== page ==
Nanosensors are any biological, chemical, or sugery sensory points used to convey information about nanoparticles to the macroscopic world. Their use mainly include various medicinal purposes and as gateways to building other nanoproducts, such as computer chips that work at the nanoscale and nanorobots. Presently, there are several ways proposed to make nanosensors, including Top-down and bottom-up design top-down lithography, bottom-up assembly, and molecular self-assembly.
Medicinal uses of nanosensors mainly revolve around the potential of nanosensors to accurately identify particular cells or places in the body in need. By measuring changes in volume, concentration, displacement and velocity, gravitational, electrical, and magnetic forces, pressure, or temperature of cells in a body, nanosensors may be able to distinguish between and recognize certain cells, most notably those of cancer, at the molecular level in order to deliver medicine or monitor development to specific places in the body. In addition, they may be able to detect macroscopic variations from outside the body and communicate these changes to other nanoproducts working within the body.
(A) An example of a DNA molecule used as a starter for larger self-assembly.(B) An atomic force microscope image of a self-assembled DNA nanogrid. Individual DNA tiles self-assemble into a highly ord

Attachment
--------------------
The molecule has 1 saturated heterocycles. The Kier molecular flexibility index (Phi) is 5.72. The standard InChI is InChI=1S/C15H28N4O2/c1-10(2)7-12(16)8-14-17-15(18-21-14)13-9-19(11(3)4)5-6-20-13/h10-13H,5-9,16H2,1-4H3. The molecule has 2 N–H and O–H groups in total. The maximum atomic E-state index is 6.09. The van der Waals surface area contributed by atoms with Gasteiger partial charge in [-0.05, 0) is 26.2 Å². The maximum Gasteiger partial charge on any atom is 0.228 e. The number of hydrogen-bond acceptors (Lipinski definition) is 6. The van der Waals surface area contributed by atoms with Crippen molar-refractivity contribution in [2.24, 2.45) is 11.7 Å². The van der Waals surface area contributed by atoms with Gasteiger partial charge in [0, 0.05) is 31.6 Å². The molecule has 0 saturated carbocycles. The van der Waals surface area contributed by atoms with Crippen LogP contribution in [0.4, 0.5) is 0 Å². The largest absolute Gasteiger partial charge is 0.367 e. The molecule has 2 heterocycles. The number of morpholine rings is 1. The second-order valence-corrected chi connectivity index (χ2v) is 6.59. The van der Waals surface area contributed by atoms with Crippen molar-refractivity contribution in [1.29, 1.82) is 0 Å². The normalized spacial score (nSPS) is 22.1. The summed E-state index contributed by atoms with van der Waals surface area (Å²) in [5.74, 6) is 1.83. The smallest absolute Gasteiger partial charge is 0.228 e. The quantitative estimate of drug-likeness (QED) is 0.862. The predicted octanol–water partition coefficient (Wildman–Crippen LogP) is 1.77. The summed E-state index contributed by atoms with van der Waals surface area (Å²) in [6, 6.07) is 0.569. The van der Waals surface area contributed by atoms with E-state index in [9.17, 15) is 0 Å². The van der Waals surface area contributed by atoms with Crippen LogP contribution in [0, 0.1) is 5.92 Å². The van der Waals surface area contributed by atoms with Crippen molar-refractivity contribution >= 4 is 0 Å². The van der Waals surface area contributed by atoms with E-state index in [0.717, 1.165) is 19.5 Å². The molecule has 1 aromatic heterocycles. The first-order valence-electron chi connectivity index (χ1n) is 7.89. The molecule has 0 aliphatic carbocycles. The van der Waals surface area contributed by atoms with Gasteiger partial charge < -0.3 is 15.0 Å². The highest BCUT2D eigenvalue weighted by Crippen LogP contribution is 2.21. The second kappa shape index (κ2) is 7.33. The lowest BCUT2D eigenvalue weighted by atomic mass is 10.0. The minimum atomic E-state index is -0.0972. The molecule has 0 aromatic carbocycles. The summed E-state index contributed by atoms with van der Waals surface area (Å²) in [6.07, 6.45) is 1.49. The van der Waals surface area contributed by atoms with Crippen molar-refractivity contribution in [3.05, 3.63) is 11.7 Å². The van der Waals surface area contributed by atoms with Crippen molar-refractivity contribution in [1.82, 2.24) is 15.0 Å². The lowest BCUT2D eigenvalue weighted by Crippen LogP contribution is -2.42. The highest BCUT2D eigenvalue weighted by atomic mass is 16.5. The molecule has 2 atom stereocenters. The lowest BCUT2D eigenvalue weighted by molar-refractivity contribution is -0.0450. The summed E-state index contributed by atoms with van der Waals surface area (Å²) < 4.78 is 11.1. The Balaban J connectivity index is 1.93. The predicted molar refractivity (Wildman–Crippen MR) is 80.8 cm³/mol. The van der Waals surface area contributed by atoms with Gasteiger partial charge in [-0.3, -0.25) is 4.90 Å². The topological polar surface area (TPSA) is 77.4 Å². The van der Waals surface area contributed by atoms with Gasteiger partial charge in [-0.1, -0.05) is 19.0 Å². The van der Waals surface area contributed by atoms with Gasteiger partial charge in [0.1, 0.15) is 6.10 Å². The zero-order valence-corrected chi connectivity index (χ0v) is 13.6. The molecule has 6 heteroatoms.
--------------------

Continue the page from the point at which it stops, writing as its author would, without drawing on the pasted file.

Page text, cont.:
One example of nanosensors involves using the fluorescence properties of cadmium selenide quantum dots as sensors to uncover tumors within the body. By injecting a body with these quantum dots, a doctor could see where a tumor or cancer cell was by finding the injected quantum dots, an easy process because of their fluorescence. Developed nanosensor quantum dots would be specifically constructed to find only the particular cell for which the body was at risk. A downside to the cadmium selenide dots, however, is that they are highly toxic to the body. As a result, researchers are working on developing alternate dots made out of a different, less toxic material while still retaining some of the fluorescence properties. In particular, they have been investigating the particular benefits of zinc sulfide quantum dots which, though they are not quite as fluorescent as cadmium selenide, can be augmented with other metals including manganese and various lanthanide elements. In addition, these newer quantum dots become more fluorescent when they bond to their target cells. (Quantum) Potential predicted functions may also include sensors used to detect specific DNA in order to recognize explicit genetic defects, especially for individuals at high-risk and implanted sensors that can automatically detect glucose levels for diabetic subjects more simply than current detectors.
DNA can also serve as sacrificial layer for manufacturing CMOS IC, integrating a nanodevice with sensing capabilities. Therefore, using proteomic patterns and new hybrid materials, nanobiosensors can also be used to enable components configured into a hybrid semiconductor substrate as part of the circuit assembly. The development and miniaturization of nanobiosensors should provide interesting new opportunities.
Other projected products most commonly involve using nanosensors to build smaller integrated circuits, as well as incorporating them into various other commodities made using other forms of nanotechnology for use in a variety of situations including transportation, communication, improvements in structural integrity, and robotics. Nanosensors may also eventually be valuable as more accurate monitors of material states for use in systems where size and weight are constrained, such as in satellites and other aeronautic machines.